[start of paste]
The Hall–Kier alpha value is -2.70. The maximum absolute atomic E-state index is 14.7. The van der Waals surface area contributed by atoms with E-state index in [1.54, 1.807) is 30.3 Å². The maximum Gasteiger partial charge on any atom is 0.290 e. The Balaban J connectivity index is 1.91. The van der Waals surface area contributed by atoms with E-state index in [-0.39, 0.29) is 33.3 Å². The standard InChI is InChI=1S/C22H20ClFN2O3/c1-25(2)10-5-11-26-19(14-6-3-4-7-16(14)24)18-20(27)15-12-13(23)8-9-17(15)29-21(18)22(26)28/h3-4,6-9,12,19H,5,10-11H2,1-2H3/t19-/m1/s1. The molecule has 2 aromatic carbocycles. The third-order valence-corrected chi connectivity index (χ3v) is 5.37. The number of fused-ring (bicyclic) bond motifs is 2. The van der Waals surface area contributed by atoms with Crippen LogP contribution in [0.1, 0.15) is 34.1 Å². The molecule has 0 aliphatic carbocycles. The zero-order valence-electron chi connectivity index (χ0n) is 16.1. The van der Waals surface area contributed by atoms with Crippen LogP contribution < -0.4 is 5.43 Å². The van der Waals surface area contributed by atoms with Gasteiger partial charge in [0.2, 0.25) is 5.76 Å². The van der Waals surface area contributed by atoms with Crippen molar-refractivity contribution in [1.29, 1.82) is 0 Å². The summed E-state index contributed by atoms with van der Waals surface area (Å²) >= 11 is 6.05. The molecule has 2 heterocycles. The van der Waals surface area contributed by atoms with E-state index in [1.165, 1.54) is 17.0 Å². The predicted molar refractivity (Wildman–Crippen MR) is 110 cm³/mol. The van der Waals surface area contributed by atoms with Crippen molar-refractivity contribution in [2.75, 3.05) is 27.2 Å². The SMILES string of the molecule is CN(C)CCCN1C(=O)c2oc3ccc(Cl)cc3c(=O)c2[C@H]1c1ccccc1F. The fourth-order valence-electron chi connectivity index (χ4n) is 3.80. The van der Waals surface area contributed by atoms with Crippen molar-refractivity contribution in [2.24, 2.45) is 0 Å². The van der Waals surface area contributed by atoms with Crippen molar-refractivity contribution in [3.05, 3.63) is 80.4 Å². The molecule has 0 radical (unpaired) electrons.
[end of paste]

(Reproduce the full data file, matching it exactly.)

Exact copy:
The Hall–Kier alpha value is -2.70. The maximum absolute atomic E-state index is 14.7. The van der Waals surface area contributed by atoms with E-state index in [1.54, 1.807) is 30.3 Å². The maximum Gasteiger partial charge on any atom is 0.290 e. The Balaban J connectivity index is 1.91. The van der Waals surface area contributed by atoms with E-state index in [-0.39, 0.29) is 33.3 Å². The standard InChI is InChI=1S/C22H20ClFN2O3/c1-25(2)10-5-11-26-19(14-6-3-4-7-16(14)24)18-20(27)15-12-13(23)8-9-17(15)29-21(18)22(26)28/h3-4,6-9,12,19H,5,10-11H2,1-2H3/t19-/m1/s1. The molecule has 2 aromatic carbocycles. The third-order valence-corrected chi connectivity index (χ3v) is 5.37. The number of fused-ring (bicyclic) bond motifs is 2. The van der Waals surface area contributed by atoms with Crippen LogP contribution in [0.1, 0.15) is 34.1 Å². The molecule has 0 aliphatic carbocycles. The zero-order valence-electron chi connectivity index (χ0n) is 16.1. The van der Waals surface area contributed by atoms with Crippen LogP contribution < -0.4 is 5.43 Å². The van der Waals surface area contributed by atoms with Gasteiger partial charge in [0.2, 0.25) is 5.76 Å². The van der Waals surface area contributed by atoms with Crippen molar-refractivity contribution in [1.29, 1.82) is 0 Å². The summed E-state index contributed by atoms with van der Waals surface area (Å²) >= 11 is 6.05. The molecule has 2 heterocycles. The van der Waals surface area contributed by atoms with E-state index in [1.165, 1.54) is 17.0 Å². The predicted molar refractivity (Wildman–Crippen MR) is 110 cm³/mol. The van der Waals surface area contributed by atoms with Crippen molar-refractivity contribution in [2.75, 3.05) is 27.2 Å². The SMILES string of the molecule is CN(C)CCCN1C(=O)c2oc3ccc(Cl)cc3c(=O)c2[C@H]1c1ccccc1F. The fourth-order valence-electron chi connectivity index (χ4n) is 3.80. The van der Waals surface area contributed by atoms with Crippen molar-refractivity contribution in [2.24, 2.45) is 0 Å². The van der Waals surface area contributed by atoms with Crippen molar-refractivity contribution in [3.05, 3.63) is 80.4 Å². The molecule has 0 radical (unpaired) electrons.